Kinzinger: Gitmo Detainees 'Treated Better' Than U.S. Inmates

By Susan Jones | February 3, 2015 | 5:29 AM EST

Rep. Adam Kinzinger (R-Ill.) (AP File Photo)

( - Rep. Adam Kinzinger (R-Ill.) spent the weekend at the U.S. detention center at Guantanamo Bay, Cuba, where America's enemies "are treated very well," he said.

"It kind of blew my expectations away," Kinzinger told Fox News's Greta Van Susteren on Monday. "I would probably compare it to just a prison in the United States. People are treated very humanely. They are treated very well...Actually I think they are treated better prisons in the United States.

"And you know, any time they want to have prayer time, that goes on uninterrupted. They get time to go outside. They are treated very well. You know, it's not -- honestly, it's not something you and I would ever want to be in. It's a prison. It's not fun. But you go and look at it, and there is no doubt that these people are being treated according to the Geneva Convention and even beyond that.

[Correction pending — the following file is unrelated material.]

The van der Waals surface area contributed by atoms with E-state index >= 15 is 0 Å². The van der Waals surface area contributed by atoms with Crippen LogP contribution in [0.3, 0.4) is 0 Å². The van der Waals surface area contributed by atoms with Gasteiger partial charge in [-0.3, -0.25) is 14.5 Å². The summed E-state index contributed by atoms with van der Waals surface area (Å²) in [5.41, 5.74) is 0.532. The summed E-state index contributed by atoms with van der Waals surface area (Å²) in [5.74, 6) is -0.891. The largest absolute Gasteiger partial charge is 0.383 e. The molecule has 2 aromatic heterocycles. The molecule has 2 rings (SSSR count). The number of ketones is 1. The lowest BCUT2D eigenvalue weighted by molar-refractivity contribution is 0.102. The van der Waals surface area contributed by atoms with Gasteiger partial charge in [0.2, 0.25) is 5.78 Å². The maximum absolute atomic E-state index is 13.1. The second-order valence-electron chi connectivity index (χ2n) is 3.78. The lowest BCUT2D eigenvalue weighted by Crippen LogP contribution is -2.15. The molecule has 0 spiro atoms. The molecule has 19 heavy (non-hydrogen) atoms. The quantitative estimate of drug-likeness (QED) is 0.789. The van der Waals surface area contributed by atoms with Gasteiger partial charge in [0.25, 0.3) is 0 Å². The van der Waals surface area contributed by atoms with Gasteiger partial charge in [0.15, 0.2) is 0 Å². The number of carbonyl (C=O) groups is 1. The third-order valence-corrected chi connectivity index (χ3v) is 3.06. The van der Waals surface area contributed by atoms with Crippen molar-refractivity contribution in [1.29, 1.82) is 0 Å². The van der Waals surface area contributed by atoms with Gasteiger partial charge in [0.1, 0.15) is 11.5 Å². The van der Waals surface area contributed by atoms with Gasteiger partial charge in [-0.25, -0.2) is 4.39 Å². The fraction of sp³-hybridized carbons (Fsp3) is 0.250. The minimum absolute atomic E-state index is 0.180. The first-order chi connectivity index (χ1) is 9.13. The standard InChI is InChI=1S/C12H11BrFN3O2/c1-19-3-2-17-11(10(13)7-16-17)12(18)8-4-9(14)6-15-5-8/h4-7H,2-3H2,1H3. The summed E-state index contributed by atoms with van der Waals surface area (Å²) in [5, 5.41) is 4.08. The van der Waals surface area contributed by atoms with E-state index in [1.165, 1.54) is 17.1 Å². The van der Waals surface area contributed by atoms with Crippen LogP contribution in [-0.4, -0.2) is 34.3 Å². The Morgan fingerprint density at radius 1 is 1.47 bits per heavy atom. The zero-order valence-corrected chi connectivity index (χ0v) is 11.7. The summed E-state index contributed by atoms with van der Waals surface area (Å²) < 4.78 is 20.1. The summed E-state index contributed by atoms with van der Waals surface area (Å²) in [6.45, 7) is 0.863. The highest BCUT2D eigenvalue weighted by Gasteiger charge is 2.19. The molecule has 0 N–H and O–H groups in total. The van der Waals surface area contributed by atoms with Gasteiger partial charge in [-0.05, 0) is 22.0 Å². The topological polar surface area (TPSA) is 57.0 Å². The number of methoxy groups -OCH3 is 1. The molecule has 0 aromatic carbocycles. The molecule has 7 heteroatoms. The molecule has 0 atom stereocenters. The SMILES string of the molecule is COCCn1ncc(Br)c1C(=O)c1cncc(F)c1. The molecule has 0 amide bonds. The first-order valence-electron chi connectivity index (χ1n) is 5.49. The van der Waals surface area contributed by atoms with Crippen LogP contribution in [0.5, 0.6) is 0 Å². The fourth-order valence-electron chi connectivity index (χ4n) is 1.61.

"And by the way, they don't deserve Geneva Convention protections. It's out of the kindness of our heart...that we give them that."

Kinzinger said he was not allowed to communicate directly with the enemy combatants, "because a lot of them were kept in isolation," and Gitmo isn't a "petting zoo."

But Kinzinger said he did speak with the U.S. troops who guard the detainees.

"These are fantastic Americans. They put themselves really in harm's way, and they're really in a battle front because these prisoners do things called splashing where they splash body fluids on them all the time."

Kinzinger said there are two kinds of inmates: Those who are defiant and misbehave, and those who are "peaceful" but who manipulate other "lower-level" inmates, encouraging them to "act out."

Kinzinger said the guards told him, "There is no doubt that every one of these people here would kill you if given the opportunity. And I have very little doubt they would go back on the battlefield," he added.

Although President Obama insists on closing the prison -- and continues to release Gitmo detainees to other countries -- Kinzinger said he thinks Gitmo must remain open, "for now."

"We're still -- we're in a very dangerous point in the war on terror now. It seems to be flaring up again. There is no doubt that if we release them back in the wild they will go back to the battlefield. And they go back with hero status too because now they've survived Gitmo. ...So I think keeping them incarcerated for the duration of this war is important."

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